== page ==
Search advertising powerhouse Google
suffered a setback Wednesday in its defense of a trademark infringement suit.
U.S. District Judge Jeremy Fogel dismissed one claim by American Blind & Wallpaper Factory, but denied Google’s motion to dismiss the suit, allowing it to go forward for trial.
American Blind sued Google in May 2004 for trademark infringement in a beef over Google’s lucrative AdWords search advertising service. Google started the spat by asking the court to rule on whether AdWords infringed on American Blind’s trademarks following a series of nasty letters from the home decor retailer. American Blind countersued.
The suit claims Google’s practice of selling text ads related to keyword search terms infringes on American Blind’s trademarks, because competitors’ ads can appear on results pages delivered to users searching for the company. American Blind asked that Google be permanently barred from selling keywords.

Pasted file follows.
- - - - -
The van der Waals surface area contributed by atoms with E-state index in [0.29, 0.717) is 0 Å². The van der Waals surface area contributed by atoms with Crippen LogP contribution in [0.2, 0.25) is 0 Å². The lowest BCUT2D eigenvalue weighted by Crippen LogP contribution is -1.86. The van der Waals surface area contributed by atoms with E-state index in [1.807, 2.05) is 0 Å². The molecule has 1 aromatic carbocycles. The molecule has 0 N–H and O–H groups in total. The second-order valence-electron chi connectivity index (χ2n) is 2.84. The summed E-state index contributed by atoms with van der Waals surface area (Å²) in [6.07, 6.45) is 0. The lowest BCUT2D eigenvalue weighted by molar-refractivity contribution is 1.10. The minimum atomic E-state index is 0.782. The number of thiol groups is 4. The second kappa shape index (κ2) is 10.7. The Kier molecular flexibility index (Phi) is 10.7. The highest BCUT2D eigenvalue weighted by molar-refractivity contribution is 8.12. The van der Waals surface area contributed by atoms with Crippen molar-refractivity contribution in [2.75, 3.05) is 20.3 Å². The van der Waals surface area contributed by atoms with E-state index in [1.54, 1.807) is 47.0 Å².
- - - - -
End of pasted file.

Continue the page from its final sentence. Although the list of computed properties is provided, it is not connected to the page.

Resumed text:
In fact, the suit claims, Google makes it worse with its AdWords Keyword Suggestions feature, which “actively and deliberately encourages American Blind’s competitors to purchase… virtually every conceivable, though indistinguishable, iteration of those marks.”
Google’s distribution partners Ask Jeeves
AOL, Netscape and CompuServe are also defendants in the suit, because they display Google search results and AdWords on their own sites.
Google is fighting similar suits in a home and abroad. Earlier this month, a French appeals court upheld a $103,000 damage award to travel companies Luteciel and Viaticum. The lower court had ruled that Google’s practice of letting competitors buy the companies’ names as key words amounted to “trademark counterfeiting.”
In April 2004, AXA, an international insurance and asset management company, filed a similar suit.
In the U.S., insurance provider Geico has filed with the courts over a similar beef.